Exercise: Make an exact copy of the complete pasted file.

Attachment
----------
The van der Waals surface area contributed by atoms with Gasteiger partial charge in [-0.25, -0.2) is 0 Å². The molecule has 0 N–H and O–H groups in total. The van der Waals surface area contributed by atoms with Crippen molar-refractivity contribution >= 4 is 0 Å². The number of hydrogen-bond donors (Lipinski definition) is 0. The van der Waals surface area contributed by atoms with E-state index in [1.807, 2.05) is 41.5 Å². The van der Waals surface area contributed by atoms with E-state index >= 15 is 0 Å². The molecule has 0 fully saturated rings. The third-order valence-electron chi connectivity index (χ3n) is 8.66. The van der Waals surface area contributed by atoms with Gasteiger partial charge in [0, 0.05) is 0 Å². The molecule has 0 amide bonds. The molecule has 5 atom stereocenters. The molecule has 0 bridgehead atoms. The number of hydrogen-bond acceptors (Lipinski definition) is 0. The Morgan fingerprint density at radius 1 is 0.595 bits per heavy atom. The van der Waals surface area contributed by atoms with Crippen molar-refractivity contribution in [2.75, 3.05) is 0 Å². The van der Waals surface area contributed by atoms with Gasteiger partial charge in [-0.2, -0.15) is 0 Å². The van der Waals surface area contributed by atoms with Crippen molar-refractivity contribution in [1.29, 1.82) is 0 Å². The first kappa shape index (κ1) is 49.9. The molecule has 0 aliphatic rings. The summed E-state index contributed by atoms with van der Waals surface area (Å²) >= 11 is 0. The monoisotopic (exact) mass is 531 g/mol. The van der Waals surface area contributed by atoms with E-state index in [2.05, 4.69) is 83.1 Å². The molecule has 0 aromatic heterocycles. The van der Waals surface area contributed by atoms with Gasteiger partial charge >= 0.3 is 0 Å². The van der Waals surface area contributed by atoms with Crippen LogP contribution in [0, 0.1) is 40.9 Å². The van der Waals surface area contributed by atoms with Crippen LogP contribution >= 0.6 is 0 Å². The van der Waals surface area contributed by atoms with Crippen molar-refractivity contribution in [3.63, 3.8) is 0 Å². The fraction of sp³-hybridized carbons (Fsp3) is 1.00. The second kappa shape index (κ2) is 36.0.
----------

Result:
The van der Waals surface area contributed by atoms with Gasteiger partial charge in [-0.25, -0.2) is 0 Å². The molecule has 0 N–H and O–H groups in total. The van der Waals surface area contributed by atoms with Crippen molar-refractivity contribution >= 4 is 0 Å². The number of hydrogen-bond donors (Lipinski definition) is 0. The van der Waals surface area contributed by atoms with E-state index in [1.807, 2.05) is 41.5 Å². The van der Waals surface area contributed by atoms with E-state index >= 15 is 0 Å². The molecule has 0 fully saturated rings. The third-order valence-electron chi connectivity index (χ3n) is 8.66. The van der Waals surface area contributed by atoms with Gasteiger partial charge in [0, 0.05) is 0 Å². The molecule has 0 amide bonds. The molecule has 5 atom stereocenters. The molecule has 0 bridgehead atoms. The number of hydrogen-bond acceptors (Lipinski definition) is 0. The Morgan fingerprint density at radius 1 is 0.595 bits per heavy atom. The van der Waals surface area contributed by atoms with Crippen molar-refractivity contribution in [2.75, 3.05) is 0 Å². The van der Waals surface area contributed by atoms with Gasteiger partial charge in [-0.2, -0.15) is 0 Å². The van der Waals surface area contributed by atoms with Crippen molar-refractivity contribution in [1.29, 1.82) is 0 Å². The first kappa shape index (κ1) is 49.9. The molecule has 0 aliphatic rings. The summed E-state index contributed by atoms with van der Waals surface area (Å²) >= 11 is 0. The monoisotopic (exact) mass is 531 g/mol. The van der Waals surface area contributed by atoms with E-state index in [2.05, 4.69) is 83.1 Å². The molecule has 0 aromatic heterocycles. The van der Waals surface area contributed by atoms with Gasteiger partial charge >= 0.3 is 0 Å². The van der Waals surface area contributed by atoms with Crippen LogP contribution in [0, 0.1) is 40.9 Å². The van der Waals surface area contributed by atoms with Crippen LogP contribution >= 0.6 is 0 Å². The van der Waals surface area contributed by atoms with Crippen molar-refractivity contribution in [3.63, 3.8) is 0 Å². The fraction of sp³-hybridized carbons (Fsp3) is 1.00. The second kappa shape index (κ2) is 36.0.